Ideas can only find real existence if they are expressed in the world of sense and experience. An unexpressed idea is a dead and stillborn idea. It dies with the individual mind that failed to express it.

Mental abstractions depend upon individual minds for their existence. In turn, every individual human mind depends upon consciousness for its existence. And consciousness itself only exists as those distinct events which are conscious. Everything is intimately interconnected and thus interdependent in the fullness of consciousness. Nothing stands alone in an technical autonomous manner.

Your own personal awareness of the fullness of consciousness right now is limited. The degree of your own realization of yourself as the living personal expression of the fullness of consciousness is restricted.

The Apocalypse describes the whole process through which your personal awareness expands. It describes the process whereby the degree of your personal realization of yourself as the full expression of consciousness deepens and matures.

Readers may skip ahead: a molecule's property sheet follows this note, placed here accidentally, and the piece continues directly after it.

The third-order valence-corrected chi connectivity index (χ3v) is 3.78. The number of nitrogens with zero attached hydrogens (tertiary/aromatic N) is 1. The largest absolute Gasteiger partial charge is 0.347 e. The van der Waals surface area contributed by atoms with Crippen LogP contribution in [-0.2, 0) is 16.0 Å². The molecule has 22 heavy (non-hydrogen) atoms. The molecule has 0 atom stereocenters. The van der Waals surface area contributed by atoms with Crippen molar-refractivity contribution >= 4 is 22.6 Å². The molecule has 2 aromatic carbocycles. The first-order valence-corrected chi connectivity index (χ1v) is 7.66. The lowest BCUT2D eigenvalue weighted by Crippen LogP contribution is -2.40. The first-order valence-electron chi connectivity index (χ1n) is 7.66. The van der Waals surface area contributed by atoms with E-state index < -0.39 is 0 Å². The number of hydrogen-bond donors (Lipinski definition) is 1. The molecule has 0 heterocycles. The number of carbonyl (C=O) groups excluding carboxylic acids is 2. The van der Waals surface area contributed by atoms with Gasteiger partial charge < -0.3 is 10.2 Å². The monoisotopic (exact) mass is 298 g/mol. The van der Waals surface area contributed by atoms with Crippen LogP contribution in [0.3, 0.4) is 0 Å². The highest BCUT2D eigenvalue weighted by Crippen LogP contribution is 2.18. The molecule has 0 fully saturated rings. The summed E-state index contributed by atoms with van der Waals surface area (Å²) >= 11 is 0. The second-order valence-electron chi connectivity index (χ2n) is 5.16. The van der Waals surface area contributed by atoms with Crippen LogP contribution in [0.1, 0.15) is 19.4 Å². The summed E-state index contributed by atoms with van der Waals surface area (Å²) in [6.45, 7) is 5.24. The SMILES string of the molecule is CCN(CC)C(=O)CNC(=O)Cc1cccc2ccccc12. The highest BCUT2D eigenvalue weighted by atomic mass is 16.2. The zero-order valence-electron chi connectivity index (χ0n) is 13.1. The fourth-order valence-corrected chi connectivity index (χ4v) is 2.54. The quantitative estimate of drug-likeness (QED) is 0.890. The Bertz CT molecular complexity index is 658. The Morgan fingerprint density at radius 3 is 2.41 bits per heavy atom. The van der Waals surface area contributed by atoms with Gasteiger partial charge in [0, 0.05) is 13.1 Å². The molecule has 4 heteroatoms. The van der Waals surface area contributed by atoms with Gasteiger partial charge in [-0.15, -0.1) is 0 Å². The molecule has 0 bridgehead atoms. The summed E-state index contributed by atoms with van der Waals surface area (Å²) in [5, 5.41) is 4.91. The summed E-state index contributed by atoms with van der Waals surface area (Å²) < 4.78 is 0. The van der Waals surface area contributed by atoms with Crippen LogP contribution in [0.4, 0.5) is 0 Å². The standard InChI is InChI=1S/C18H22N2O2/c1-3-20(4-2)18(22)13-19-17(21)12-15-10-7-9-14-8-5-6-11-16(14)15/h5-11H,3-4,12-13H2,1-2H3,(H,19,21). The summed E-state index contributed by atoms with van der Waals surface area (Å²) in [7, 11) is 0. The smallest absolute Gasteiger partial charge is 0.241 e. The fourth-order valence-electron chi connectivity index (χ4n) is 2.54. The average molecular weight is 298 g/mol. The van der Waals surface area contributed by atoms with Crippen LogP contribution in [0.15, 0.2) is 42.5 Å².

Beneath the facade of orthodoxy, the expansion of personal awareness and the deepening of self realization is really all Christianity is about. Awareness and realization of consciousness are really all there is to be about! Everything else is, at best, simply preparation and, at worst, wasting time, just treading water in the stream of existence/life.

How, then, does realization occur? It begins first with knowledge and understanding of the structure and nature of consciousness. To know and to experience are intimately and inextricably connected.

According to the metaphysic of ecstasy, consciousness is not unitary but exhibits two fundamental states. These are the potential and dynamic states of being. These two states are somewhat different from the various states of consciousness I described earlier. The differences will become apparent in due time.